Searching over 5,500,000 cases.


searching
Buy This Entire Record For $7.95

Download the entire decision to receive the complete text, official citation,
docket number, dissents and concurrences, and footnotes for this case.

Learn more about what you receive with purchase of this case.

State v. Green

June 30, 1998

STATE OF NEW JERSEY, PLAINTIFF-RESPONDENT,
v.
BRIAN GREEN, DEFENDANT-APPELLANT.



The opinion of the court was delivered by: Brochin, J.A.D.

Submitted May 13, 1998

[9]    Before Judges Baime and Brochin

On appeal from the Superior Court of New Jersey, Law Division, Essex County

Defendant Brian Green was convicted of possession of heroin (N.J.S.A. 2C:35-10a(1)); possession of heroin with the intent to distribute it (N.J.S.A. 2C:35-5b(3)); and possession of heroin within 1000 feet of school property (N.J.S.A. 2C:35-7). The three convictions were merged and he was sentenced to five years' imprisonment with three years' parole ineligibility.

Defendant has appealed. He argues that he was deprived of his constitutional right to effective assistance of counsel because his trial attorney did not move to suppress the heroin which was offered as evidence against him. Defendant also contends that he is entitled to a new trial because the prosecutor cross-examined him about whether he asked for an attorney when he was arrested and implicitly argued during her summation that the grand jury's indictment was a reason for returning a verdict of guilty. Alternatively, defendant asserts that his sentence is excessive.

Defendant was arrested during a police "sweep" in the area of West Kinney Street in Newark at approximately one o'clock in the afternoon of June 7, 1994. A marked patrol car had driven through the neighborhood five or ten minutes earlier and had reported a lot of "activity," presumably suspected narcotics sales. Similar sweeps were conducted approximately three times a week in neighborhoods reported to be "high crime area[s]."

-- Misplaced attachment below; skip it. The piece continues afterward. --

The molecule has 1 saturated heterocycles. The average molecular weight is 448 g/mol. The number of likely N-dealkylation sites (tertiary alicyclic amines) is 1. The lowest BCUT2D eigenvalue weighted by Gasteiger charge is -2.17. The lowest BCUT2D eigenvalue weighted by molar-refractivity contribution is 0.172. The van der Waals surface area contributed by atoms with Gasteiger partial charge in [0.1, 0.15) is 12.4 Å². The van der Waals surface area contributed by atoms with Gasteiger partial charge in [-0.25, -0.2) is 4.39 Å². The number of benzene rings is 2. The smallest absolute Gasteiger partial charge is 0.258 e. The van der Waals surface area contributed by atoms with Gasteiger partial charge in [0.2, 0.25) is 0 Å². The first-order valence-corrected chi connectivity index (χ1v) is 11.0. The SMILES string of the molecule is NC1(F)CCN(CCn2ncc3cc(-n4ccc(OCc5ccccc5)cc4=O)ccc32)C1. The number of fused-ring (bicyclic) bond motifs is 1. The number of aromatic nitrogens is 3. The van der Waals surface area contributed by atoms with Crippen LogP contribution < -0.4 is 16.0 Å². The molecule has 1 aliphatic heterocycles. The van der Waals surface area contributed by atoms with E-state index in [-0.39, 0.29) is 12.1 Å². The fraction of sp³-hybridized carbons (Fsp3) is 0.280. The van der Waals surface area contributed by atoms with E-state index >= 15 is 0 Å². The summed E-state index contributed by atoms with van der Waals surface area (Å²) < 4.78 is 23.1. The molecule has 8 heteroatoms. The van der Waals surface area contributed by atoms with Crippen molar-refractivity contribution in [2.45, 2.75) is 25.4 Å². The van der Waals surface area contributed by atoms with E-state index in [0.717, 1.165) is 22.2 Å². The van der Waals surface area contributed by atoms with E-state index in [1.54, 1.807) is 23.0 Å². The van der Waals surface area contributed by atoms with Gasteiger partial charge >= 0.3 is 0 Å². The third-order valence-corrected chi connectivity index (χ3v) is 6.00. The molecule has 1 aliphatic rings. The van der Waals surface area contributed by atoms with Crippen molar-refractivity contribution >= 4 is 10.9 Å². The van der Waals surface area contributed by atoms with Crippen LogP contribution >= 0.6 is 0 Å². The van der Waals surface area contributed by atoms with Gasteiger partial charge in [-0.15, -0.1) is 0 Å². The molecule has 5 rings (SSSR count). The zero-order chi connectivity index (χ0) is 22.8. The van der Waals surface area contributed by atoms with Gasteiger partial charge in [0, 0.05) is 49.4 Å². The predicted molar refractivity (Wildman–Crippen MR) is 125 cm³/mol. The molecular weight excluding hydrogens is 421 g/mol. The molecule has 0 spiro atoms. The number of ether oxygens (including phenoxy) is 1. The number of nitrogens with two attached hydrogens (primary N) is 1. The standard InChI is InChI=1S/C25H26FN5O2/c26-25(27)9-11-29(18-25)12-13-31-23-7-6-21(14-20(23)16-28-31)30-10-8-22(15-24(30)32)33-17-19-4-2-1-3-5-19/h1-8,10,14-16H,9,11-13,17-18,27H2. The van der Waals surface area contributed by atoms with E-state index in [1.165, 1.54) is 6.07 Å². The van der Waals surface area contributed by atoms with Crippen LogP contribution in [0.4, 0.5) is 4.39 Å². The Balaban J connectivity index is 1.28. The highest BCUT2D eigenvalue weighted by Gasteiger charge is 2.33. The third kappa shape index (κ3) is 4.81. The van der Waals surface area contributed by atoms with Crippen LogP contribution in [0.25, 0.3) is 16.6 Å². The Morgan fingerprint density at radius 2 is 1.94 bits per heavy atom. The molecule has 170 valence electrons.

"Minutes" ahead of the sweep, a marked police car drove through the neighborhood, announcing through a loudspeaker that "anyone loitering in the area must leave that area." (By "loitering," the police meant "milling around, standing around," and being unable to "justify why they're there.") Then twelve to fourteen police officers, not in uniform but wearing sweat shirts with police insignia on the front and back, arrived in the area simultaneously in five or six unmarked police cars. Their purpose was to "challenge all the people who are standing around to find out if they belong there or not" and to deter them from "loitering." It was not intended "to get any particular individual who was reported[ ] to be involved with crime; it was basically to clean out the block from people hanging around." The police would attempt to ascertain the identities of any such persons and determine whether there were any warrants outstanding for their arrest. Sometimes, persons living in the neighborhood where a sweep was conducted complained that they would get caught up in it if they happened to be walking to a nearby store.

Newark Detective Omar Abdul Akim, who participated in the sweep, was one of the police officers who testified for the State. When Detective Akim and the two other police officers who were working with him arrived at 342 West Kinney Street, fifteen or twenty persons other than policemen were in the area. Someone yelled, "Five-O" to warn that the police had arrived. The "sweep" force arrested two or three persons, and the rest ran or walked rapidly into a nearby building and disappeared.

Defendant attracted the attention of Officers Hubert Clark and Frank Bristol because he was one of many persons who tried to run away when the police were spotted. Detective Akim and Officers Clark and Bristol ran after him. Detective Akim did not notice defendant until the other policemen had begun chasing him, and then he joined the chase. The police do not appear to have known or recognized defendant until after he was arrested.

During direct examination of Detective Akim, the prosecutor asked him, "Did you identify yourselves as police officers." The detective answered, "Yes." The context of the question indicates Detective Akim meant that this "identification" occurred while the officers were chasing defendant and he was running away. The prosecutor inquired, "Did he continue to run?" The detective answered, "Yes."

While Detective Akim was running after defendant, the detective noticed that defendant was holding the waistband of his pants and Officer Clark saw defendant take something from his waistband and throw it away. Detective Akim retrieved a brown paper bag containing glassine envelopes with heroin in them. He identified the bag and its contents as having been discarded by defendant during the chase. Officers Clark and Bristol caught defendant and arrested him. He did not have any incriminating evidence still in his possession.

While cross-examining defendant, the prosecutor asked him the following questions and received the following replies:

Q. Did you ever ask for a lawyer when you ...


Buy This Entire Record For $7.95

Download the entire decision to receive the complete text, official citation,
docket number, dissents and concurrences, and footnotes for this case.

Learn more about what you receive with purchase of this case.